[QUOTE=Mosphaitus;13831]Hi all, ive been looking at a quetion that says
"What is the correlation coefficient, what information does it provide about the way two variables are related. What are its advantages and disadvantages?"
Here is my answer, although i need to know what else to put, and more advantages to it, and disadvantages if there are any
The question carries 12 marks, so they want a fairly long explanation of it.
1. The correlation coefficient is a numerical way to quantify the relationship between two variables, e.g. X and Y and it is denoted by the symbol R. The corelation coefficient is always between -1 and 1, thus -1 < R < 1.
2. Larger correlation coefficients, such as 0.8 would suggest a stronger relationship between the variables, whilst figures like 0.3 would suggest weaker ones.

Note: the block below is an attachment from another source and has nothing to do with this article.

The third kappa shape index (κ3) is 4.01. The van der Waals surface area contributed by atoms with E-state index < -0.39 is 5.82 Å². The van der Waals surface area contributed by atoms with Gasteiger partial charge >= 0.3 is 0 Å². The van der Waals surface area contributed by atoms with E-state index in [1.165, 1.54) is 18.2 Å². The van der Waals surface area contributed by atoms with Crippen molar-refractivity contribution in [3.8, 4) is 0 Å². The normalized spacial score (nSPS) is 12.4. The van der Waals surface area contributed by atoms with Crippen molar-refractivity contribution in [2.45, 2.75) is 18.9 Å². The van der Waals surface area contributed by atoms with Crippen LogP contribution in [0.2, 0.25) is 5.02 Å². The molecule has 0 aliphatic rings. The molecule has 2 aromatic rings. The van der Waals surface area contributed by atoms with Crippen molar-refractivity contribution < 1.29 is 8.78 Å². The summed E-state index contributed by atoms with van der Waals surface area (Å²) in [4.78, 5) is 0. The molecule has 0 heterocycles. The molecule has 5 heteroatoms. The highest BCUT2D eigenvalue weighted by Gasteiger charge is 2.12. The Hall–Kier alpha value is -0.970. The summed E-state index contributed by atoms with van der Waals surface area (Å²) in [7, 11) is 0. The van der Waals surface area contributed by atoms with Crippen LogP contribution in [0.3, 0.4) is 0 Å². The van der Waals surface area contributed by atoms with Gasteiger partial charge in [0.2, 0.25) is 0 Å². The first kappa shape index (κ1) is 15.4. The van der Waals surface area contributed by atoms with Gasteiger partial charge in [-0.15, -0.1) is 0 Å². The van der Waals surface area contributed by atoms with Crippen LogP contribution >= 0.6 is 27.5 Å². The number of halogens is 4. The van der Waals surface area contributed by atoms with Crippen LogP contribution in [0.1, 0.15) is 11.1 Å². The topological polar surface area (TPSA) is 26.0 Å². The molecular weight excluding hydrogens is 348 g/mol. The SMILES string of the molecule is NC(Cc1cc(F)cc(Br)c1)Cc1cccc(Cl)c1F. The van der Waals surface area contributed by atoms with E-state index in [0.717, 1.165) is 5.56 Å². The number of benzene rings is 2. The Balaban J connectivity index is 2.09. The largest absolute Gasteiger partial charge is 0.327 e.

3. However, the correlation coefficient does not imply causality, that is it may show that two variables are strongly correlated , however it doesnt mean that they are responsibile for each other.
4. Advantages of the correlation coefficient are that it is easy to work out and its easy to interpret ( Need more here! )
1(a). I would state "up front" that the Pearson correlation (r) is an index of the "strength of linear association between two variables..."
1(b). r can be +-1, that is, Y is a linear tranformation of X i.e. Y = a + bX. Desribe graphically what the data would look like if r=1 (line), r=0 (circle), 0<r<1 (ellipse).
2. I think you should write: "Larger correlation coefficients, such as +-0.8 would suggest a stronger relationship between the variables, whilst figures like +-0.3. Students (and others) often get confused and incorrectly interpret a negative correlation as weaker than a correlation of zero.
3. What does the following imply: "however it doesnt mean that they are responsibile for each other". I think you could do a better job here.
4. In terms of the advantages of the correlation coefficient, explain the advantages that r has when juxtaposed to the Covariance between two variables.